First taste: Billecart-Salmon Clos Saint-Hilaire 2007

Coming from the picturesque 1-hectare Clos next to the Billecart-Salmon cellars in Mareuil-sur-Aÿ, Le Clos Saint-Hilaire belongs to Champagne’s most monumental blanc de noirs. The 1964 planted vineyard was previously used for growing the Pinot Noir grapes needed to make Cuvée Elisabeth Salmon Rosé pink-coloured, but since 1995 it has acted as Billecart-Salmon’s R&D project for both viticulture and vinification. Sheeps graze in the walled vineyard, ploughing is done by horses and bountiful cover crop makes the plot indeed look more like a garden than a vineyards – just like François Roland-Billecart’s grandmother intended in the 1950s.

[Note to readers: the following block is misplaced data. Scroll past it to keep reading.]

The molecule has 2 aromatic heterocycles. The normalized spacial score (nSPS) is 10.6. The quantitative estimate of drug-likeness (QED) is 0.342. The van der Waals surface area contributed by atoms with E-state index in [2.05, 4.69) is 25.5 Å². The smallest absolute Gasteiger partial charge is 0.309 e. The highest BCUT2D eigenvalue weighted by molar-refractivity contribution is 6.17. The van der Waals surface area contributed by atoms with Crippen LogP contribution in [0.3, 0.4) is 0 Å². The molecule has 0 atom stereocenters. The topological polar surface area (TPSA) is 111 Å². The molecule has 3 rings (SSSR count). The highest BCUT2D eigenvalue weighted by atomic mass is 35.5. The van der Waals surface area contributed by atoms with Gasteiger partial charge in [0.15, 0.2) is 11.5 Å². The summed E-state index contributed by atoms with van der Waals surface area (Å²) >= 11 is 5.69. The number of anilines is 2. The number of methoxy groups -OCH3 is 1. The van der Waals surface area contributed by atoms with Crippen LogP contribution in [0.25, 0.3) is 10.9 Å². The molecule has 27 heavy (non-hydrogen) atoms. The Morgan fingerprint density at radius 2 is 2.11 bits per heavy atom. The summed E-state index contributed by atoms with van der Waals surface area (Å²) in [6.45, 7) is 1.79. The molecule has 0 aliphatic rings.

The 2007 is the ninth iteration of Le Clos Saint-Hilaire following the 1995, 1996, 1998, 1999, 2002, 2003, 2005 and 2006. Mere 4800 numbered bottles were produced on this year, more recognized for its Chardonnays. Deep peach toned colour expressive of the wine’s ripe Pinot Noir soul. The soft and amply fruity nose is lined by gentle spicy and vanilla laden notes deriving from fermentation in oak. Sweet apple pie, persimmon, peach compote, orange blossom and an underlying freshly ground coffee note. The palate brings an attractive contrast to the sweet-scented nose with its impeccable freshness, deriving both from the year’s conditions and blocking of the malolactic fermentation. The brisk acidity enhances the sensations of salinity and vibrancy, carrying the wine to a long, full-of-fruit finish. Mouth-filling, creamy and supple, there is no feeling of heaviness despite all the concetration.